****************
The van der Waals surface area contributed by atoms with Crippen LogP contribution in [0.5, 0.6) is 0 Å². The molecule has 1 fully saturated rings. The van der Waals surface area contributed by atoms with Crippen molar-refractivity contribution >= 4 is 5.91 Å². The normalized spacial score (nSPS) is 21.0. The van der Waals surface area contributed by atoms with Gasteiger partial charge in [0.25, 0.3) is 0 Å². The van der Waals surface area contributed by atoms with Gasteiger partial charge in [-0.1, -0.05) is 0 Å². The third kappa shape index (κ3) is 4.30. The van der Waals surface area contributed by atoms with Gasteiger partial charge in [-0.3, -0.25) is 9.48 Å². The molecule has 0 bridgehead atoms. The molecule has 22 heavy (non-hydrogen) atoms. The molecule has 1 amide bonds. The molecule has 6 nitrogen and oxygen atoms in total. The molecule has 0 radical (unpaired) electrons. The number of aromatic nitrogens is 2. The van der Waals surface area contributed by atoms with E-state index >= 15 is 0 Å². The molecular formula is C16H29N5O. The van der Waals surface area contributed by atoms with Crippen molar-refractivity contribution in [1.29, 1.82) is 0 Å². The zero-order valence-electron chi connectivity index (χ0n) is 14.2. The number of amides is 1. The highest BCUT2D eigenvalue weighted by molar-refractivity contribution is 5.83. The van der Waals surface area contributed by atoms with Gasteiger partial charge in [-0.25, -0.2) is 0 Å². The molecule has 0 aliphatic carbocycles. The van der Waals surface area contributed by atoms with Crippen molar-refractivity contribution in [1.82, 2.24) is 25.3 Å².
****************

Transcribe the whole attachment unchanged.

The van der Waals surface area contributed by atoms with Crippen LogP contribution in [0.5, 0.6) is 0 Å². The molecule has 1 fully saturated rings. The van der Waals surface area contributed by atoms with Crippen molar-refractivity contribution >= 4 is 5.91 Å². The normalized spacial score (nSPS) is 21.0. The van der Waals surface area contributed by atoms with Gasteiger partial charge in [0.25, 0.3) is 0 Å². The van der Waals surface area contributed by atoms with Gasteiger partial charge in [-0.1, -0.05) is 0 Å². The third kappa shape index (κ3) is 4.30. The van der Waals surface area contributed by atoms with Gasteiger partial charge in [-0.3, -0.25) is 9.48 Å². The molecule has 0 bridgehead atoms. The molecule has 22 heavy (non-hydrogen) atoms. The molecule has 1 amide bonds. The molecule has 6 nitrogen and oxygen atoms in total. The molecule has 0 radical (unpaired) electrons. The number of aromatic nitrogens is 2. The van der Waals surface area contributed by atoms with E-state index >= 15 is 0 Å². The molecular formula is C16H29N5O. The van der Waals surface area contributed by atoms with Crippen molar-refractivity contribution in [1.29, 1.82) is 0 Å². The zero-order valence-electron chi connectivity index (χ0n) is 14.2. The number of amides is 1. The highest BCUT2D eigenvalue weighted by molar-refractivity contribution is 5.83. The van der Waals surface area contributed by atoms with Gasteiger partial charge in [-0.25, -0.2) is 0 Å². The molecule has 0 aliphatic carbocycles. The van der Waals surface area contributed by atoms with Crippen molar-refractivity contribution in [1.82, 2.24) is 25.3 Å².